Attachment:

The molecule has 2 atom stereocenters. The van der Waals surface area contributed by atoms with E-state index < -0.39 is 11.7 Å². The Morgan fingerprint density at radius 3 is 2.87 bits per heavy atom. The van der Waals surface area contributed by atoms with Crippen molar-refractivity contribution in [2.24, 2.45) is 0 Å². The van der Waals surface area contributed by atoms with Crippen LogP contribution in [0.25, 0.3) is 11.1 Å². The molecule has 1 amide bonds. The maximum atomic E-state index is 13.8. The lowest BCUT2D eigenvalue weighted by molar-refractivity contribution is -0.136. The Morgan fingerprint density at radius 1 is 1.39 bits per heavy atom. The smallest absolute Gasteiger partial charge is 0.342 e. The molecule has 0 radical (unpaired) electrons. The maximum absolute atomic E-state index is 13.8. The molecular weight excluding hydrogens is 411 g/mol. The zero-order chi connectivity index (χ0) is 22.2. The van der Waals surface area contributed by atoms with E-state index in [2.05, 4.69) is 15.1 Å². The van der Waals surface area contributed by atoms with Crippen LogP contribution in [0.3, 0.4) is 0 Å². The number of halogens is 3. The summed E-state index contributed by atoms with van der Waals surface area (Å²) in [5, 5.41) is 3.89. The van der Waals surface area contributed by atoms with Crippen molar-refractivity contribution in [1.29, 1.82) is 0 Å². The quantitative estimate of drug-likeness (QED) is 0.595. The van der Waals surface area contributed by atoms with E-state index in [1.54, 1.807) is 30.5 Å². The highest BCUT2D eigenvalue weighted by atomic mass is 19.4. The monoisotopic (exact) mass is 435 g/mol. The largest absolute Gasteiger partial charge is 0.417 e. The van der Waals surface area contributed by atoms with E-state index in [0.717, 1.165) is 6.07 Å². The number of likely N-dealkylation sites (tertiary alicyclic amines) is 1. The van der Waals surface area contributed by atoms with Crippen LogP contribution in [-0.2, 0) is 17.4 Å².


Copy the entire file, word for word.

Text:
The molecule has 2 atom stereocenters. The van der Waals surface area contributed by atoms with E-state index < -0.39 is 11.7 Å². The Morgan fingerprint density at radius 3 is 2.87 bits per heavy atom. The van der Waals surface area contributed by atoms with Crippen molar-refractivity contribution in [2.24, 2.45) is 0 Å². The van der Waals surface area contributed by atoms with Crippen LogP contribution in [0.25, 0.3) is 11.1 Å². The molecule has 1 amide bonds. The maximum atomic E-state index is 13.8. The lowest BCUT2D eigenvalue weighted by molar-refractivity contribution is -0.136. The Morgan fingerprint density at radius 1 is 1.39 bits per heavy atom. The smallest absolute Gasteiger partial charge is 0.342 e. The molecule has 0 radical (unpaired) electrons. The maximum absolute atomic E-state index is 13.8. The molecular weight excluding hydrogens is 411 g/mol. The zero-order chi connectivity index (χ0) is 22.2. The van der Waals surface area contributed by atoms with E-state index in [2.05, 4.69) is 15.1 Å². The van der Waals surface area contributed by atoms with Crippen LogP contribution in [0.3, 0.4) is 0 Å². The number of halogens is 3. The summed E-state index contributed by atoms with van der Waals surface area (Å²) in [5, 5.41) is 3.89. The van der Waals surface area contributed by atoms with Crippen molar-refractivity contribution in [1.29, 1.82) is 0 Å². The quantitative estimate of drug-likeness (QED) is 0.595. The van der Waals surface area contributed by atoms with E-state index in [1.54, 1.807) is 30.5 Å². The highest BCUT2D eigenvalue weighted by atomic mass is 19.4. The monoisotopic (exact) mass is 435 g/mol. The largest absolute Gasteiger partial charge is 0.417 e. The van der Waals surface area contributed by atoms with E-state index in [0.717, 1.165) is 6.07 Å². The number of likely N-dealkylation sites (tertiary alicyclic amines) is 1. The van der Waals surface area contributed by atoms with Crippen LogP contribution in [-0.2, 0) is 17.4 Å².